Botrytis cinerea, which we come to usually know as noble rot, develops well in some damp areas, growing on the skin of certain white grapes, raisining them to hyperconcentrate their sugars. Of course, yields are pretty low and good botrytized wines are quite expensive.

Look for varieties such as Riesling, Sémillon, Sauvignon Blanc and Chenin Blanc can produce honeyed, rich sweet wines. Think Sauternes and Barsac, the wonders of Riesling’s beerenauslese such as Staffelter Hof’s and trockenbeerenauslese, Hungarian Tokaji (Furmint), Quarts de Chaume (Chenin Blanc).

Dried grapes

Raising the raisins

Another way of concentrating sugars in a natural fashion, a thousands of years-long Mediterranean tradition, is simply by drying out grapes. Yes – wine from raisins!

These “straw wines” include French Vin de Paille, Italian beauties as Vin Santo, passiti like Venetian Recioto, as well as other interesting sweet treats such as Commandaria (Cyprus) and sweeter Sherry.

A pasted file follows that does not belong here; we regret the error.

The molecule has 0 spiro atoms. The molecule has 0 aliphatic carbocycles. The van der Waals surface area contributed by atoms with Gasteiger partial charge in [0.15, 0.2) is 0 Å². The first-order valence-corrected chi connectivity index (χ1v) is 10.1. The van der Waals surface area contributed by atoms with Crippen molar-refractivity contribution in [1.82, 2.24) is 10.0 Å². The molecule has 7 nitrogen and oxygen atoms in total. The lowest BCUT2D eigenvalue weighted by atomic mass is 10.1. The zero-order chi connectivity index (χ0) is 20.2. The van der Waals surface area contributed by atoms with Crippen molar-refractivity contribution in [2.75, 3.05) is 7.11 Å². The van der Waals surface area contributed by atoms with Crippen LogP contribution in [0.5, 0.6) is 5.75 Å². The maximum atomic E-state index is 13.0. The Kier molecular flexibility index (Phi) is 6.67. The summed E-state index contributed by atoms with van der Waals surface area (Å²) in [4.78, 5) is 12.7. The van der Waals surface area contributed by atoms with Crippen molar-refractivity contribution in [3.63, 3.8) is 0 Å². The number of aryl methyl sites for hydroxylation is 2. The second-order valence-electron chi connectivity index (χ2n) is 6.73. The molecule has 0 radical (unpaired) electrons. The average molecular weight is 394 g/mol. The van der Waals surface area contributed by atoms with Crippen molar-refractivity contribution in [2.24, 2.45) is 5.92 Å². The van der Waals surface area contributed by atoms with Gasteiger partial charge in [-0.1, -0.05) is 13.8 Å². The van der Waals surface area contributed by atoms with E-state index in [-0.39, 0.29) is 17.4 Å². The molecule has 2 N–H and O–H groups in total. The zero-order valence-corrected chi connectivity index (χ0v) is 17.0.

Frozen grapes

Chill out – a lot.

1200px-Frozen_grapes_in_Luxembourg.jpg

No wonder they’re called Ice wine or Eiswein. These are extremely rare wines, made only in extremely cold, frosty regions where producers have to rely on the natural hard freezing of their grapes, helping to separate their sugar from the frozen water. And they have to be pressed before they thaw. Very quick action is needed, indeed.

These usually thrive only in certain regions of Canada and Germany, under strict regulations, while other countries as Switzerland also do it. In cases of mild winters, it can get to the point of special authorizations being issued for winemakers to freeze their grapes mechanically to get the job done. Riesling, once again, is the top grape for these honeyed botrytized-style flavours.